onquerysubmitted is fired when a user is in your application and hits the search menu. The Visual Studio Search Contract template has already done this work for you. You can see below we have a function that will grab the search query and pass it along to the searchResults.html page using the navigation framework (more on that later).

    var search = Windows.ApplicationModel.Search;

    search.SearchPane.getForCurrentView().onquerysubmitted = function (args) {
        nav.navigate("/pages/search/searchResults.html", args);

On the flip side, what if your application isn't running? This is where we hook into application lifecycle of our app. What we want to do is wire up to our activated event and act when a user is activating us from the search contract.

    WinJS.Application.addEventListener("activated", function (args) {
        if (args.detail.kind === appModel.Activation.ActivationKind.search) {
            args.setPromise(ui.processAll().then(function () {
                if (!nav.location) {
                    nav.history.current = {
                        location: Application.navigator.home,
                        initialState: {}

                return nav.navigate(
                        { queryText: args.detail.queryText } );

Once there it's just like before. Grab the args and pass them along to our searchResults.html page. To test this event in the debugger, we can simply run the debugger like we normally would. Browse to another application or something like the desktop and activate search. After typing your search term in and selecting your app to search, you will see that event fire.

Show me the goods

At this point, we effectively finished and all wired up to the search contract. The remainder is just how you decide to filter the data and display it. The template choses to use the ListView control from WinJS and mark off the items where you search term matches.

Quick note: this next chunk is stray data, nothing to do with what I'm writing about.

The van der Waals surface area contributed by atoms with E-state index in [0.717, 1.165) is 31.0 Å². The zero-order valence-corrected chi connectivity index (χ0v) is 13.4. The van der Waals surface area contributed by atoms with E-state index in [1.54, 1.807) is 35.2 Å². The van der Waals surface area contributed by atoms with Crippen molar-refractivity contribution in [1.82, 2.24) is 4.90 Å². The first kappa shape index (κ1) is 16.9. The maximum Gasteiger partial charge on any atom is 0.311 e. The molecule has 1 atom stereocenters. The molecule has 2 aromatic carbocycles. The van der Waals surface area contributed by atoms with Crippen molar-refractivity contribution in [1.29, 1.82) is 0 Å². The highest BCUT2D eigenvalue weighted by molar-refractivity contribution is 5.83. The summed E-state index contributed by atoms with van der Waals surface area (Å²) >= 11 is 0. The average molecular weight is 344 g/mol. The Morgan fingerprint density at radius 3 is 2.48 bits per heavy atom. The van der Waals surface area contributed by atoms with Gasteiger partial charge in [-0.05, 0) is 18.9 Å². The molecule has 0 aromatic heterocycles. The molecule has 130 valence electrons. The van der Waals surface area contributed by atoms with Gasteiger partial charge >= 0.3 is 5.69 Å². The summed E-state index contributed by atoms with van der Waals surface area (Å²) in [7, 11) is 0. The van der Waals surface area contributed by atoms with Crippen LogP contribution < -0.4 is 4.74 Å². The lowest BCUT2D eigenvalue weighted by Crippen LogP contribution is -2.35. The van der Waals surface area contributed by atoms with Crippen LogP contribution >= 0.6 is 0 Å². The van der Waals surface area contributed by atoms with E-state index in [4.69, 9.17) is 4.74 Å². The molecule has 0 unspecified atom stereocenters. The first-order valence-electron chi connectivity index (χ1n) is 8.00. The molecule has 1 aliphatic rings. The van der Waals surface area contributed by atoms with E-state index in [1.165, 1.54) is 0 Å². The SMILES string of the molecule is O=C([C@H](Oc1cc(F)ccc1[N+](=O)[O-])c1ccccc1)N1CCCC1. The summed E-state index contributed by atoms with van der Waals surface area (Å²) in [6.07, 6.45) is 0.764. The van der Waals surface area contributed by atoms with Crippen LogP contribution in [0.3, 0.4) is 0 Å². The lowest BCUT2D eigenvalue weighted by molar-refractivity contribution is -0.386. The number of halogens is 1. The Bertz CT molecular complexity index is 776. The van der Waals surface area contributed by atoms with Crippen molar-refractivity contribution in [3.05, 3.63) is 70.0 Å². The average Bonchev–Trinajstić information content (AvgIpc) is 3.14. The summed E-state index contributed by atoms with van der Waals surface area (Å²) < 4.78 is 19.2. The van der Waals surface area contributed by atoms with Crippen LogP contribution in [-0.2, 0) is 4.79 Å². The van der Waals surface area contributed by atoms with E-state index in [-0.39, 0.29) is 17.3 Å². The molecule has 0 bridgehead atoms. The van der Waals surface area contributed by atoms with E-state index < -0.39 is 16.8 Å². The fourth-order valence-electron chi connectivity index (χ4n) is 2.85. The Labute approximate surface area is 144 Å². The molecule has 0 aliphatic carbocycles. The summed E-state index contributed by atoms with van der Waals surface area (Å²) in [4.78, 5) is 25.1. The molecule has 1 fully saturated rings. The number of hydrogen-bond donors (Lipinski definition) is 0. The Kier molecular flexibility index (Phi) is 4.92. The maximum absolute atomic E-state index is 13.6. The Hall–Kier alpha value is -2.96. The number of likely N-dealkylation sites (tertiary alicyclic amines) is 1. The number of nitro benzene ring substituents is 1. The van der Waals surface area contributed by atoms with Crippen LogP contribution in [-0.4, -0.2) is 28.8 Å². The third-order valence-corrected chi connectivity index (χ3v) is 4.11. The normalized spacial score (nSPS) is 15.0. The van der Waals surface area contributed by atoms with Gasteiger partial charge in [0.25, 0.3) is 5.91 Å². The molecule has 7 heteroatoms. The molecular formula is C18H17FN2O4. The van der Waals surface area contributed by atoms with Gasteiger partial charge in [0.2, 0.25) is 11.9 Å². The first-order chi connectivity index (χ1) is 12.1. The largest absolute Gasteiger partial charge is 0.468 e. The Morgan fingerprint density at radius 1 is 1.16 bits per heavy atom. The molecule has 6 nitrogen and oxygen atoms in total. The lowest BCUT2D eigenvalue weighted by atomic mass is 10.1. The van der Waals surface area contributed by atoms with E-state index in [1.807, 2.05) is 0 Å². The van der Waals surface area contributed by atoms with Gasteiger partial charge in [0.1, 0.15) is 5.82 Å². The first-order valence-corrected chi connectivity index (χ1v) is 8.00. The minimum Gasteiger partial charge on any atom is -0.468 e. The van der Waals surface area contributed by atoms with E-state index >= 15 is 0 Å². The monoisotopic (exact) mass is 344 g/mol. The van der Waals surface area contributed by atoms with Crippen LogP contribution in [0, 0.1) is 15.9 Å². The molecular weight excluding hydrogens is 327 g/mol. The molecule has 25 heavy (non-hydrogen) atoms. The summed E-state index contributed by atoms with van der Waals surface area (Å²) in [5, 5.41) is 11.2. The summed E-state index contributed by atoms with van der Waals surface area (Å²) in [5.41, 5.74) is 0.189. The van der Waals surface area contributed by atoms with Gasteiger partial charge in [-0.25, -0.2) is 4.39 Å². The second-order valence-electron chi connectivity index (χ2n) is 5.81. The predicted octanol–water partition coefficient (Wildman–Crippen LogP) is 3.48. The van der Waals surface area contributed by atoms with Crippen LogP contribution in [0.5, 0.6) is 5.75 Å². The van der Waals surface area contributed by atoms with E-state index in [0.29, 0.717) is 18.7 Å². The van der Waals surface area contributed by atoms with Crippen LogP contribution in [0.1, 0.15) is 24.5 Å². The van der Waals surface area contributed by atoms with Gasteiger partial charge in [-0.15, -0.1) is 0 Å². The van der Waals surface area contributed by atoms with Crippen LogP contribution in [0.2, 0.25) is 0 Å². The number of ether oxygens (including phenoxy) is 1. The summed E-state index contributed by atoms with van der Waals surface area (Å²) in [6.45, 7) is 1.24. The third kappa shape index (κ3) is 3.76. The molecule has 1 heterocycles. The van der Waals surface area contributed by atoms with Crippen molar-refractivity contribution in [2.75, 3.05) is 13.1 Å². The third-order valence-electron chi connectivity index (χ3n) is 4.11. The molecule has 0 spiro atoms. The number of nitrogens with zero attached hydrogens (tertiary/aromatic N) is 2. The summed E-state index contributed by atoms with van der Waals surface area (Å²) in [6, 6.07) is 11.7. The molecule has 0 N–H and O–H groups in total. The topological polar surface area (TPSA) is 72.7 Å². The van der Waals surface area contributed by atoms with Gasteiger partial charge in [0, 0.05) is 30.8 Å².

Hindsight is 20/20

Honestly I stumbled a few times writing this post, making thing honestly harder than they really needed to be. The template assumes you use the built the navigation framework (navigation.js) included with the Grid and Navigation Visual Studio templates. If you're using something like the Blank template then the call to WinJS.Navigation.navigate just quietly completes and navigation never actually navigates. { scratches head here "}

Remember it's a template, not gold code.

Pull out those event handlers from the template. Your default.html page should already be wired into the process activation, you should at least put the search activation handler there. Sure you could wire another function to that event, but why? It just a code smell and leads to maintainability issues down the road. I can see arguments for both sides of the story, but remember it's just a template. Make it your own.


Today, we took took a very quick look into adding Search into your application. The Search contract provides a new way for your app to expose your application to it's users. Now, you just need to determine what exactly you want to expose. Getting yourself in front of your users ensures people are engage in your application. The more ways they use it, the better life is.

You can download the entire sample solution here here:


Tomorrow, we're going to the next step in our contracts exploration, Sharing.

See you then!